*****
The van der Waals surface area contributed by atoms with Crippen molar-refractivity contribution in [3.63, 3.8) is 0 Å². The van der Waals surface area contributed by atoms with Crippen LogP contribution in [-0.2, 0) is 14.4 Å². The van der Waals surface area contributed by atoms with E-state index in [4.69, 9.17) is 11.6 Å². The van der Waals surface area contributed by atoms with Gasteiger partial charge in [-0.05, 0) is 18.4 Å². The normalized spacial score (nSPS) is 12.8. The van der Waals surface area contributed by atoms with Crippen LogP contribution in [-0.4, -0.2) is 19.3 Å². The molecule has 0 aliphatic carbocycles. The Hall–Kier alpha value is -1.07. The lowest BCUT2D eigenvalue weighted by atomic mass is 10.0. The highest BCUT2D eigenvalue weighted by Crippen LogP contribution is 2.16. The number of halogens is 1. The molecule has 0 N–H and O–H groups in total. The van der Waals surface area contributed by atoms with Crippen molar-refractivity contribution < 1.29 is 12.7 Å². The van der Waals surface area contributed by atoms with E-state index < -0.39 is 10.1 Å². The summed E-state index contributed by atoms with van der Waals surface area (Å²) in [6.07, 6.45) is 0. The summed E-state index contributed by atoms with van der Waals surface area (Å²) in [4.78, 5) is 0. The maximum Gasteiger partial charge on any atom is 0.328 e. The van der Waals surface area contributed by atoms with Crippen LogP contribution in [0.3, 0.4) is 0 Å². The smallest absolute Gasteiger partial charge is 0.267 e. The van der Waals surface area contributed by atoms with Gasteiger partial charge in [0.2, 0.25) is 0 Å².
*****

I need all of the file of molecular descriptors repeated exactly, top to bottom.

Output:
The van der Waals surface area contributed by atoms with Crippen molar-refractivity contribution in [3.63, 3.8) is 0 Å². The van der Waals surface area contributed by atoms with Crippen LogP contribution in [-0.2, 0) is 14.4 Å². The van der Waals surface area contributed by atoms with E-state index in [4.69, 9.17) is 11.6 Å². The van der Waals surface area contributed by atoms with Gasteiger partial charge in [-0.05, 0) is 18.4 Å². The normalized spacial score (nSPS) is 12.8. The van der Waals surface area contributed by atoms with Crippen LogP contribution in [-0.4, -0.2) is 19.3 Å². The molecule has 0 aliphatic carbocycles. The Hall–Kier alpha value is -1.07. The lowest BCUT2D eigenvalue weighted by atomic mass is 10.0. The highest BCUT2D eigenvalue weighted by Crippen LogP contribution is 2.16. The number of halogens is 1. The molecule has 0 N–H and O–H groups in total. The van der Waals surface area contributed by atoms with Crippen molar-refractivity contribution < 1.29 is 12.7 Å². The van der Waals surface area contributed by atoms with E-state index < -0.39 is 10.1 Å². The summed E-state index contributed by atoms with van der Waals surface area (Å²) in [6.07, 6.45) is 0. The summed E-state index contributed by atoms with van der Waals surface area (Å²) in [4.78, 5) is 0. The maximum Gasteiger partial charge on any atom is 0.328 e. The van der Waals surface area contributed by atoms with Crippen LogP contribution in [0.3, 0.4) is 0 Å². The smallest absolute Gasteiger partial charge is 0.267 e. The van der Waals surface area contributed by atoms with Gasteiger partial charge in [0.2, 0.25) is 0 Å².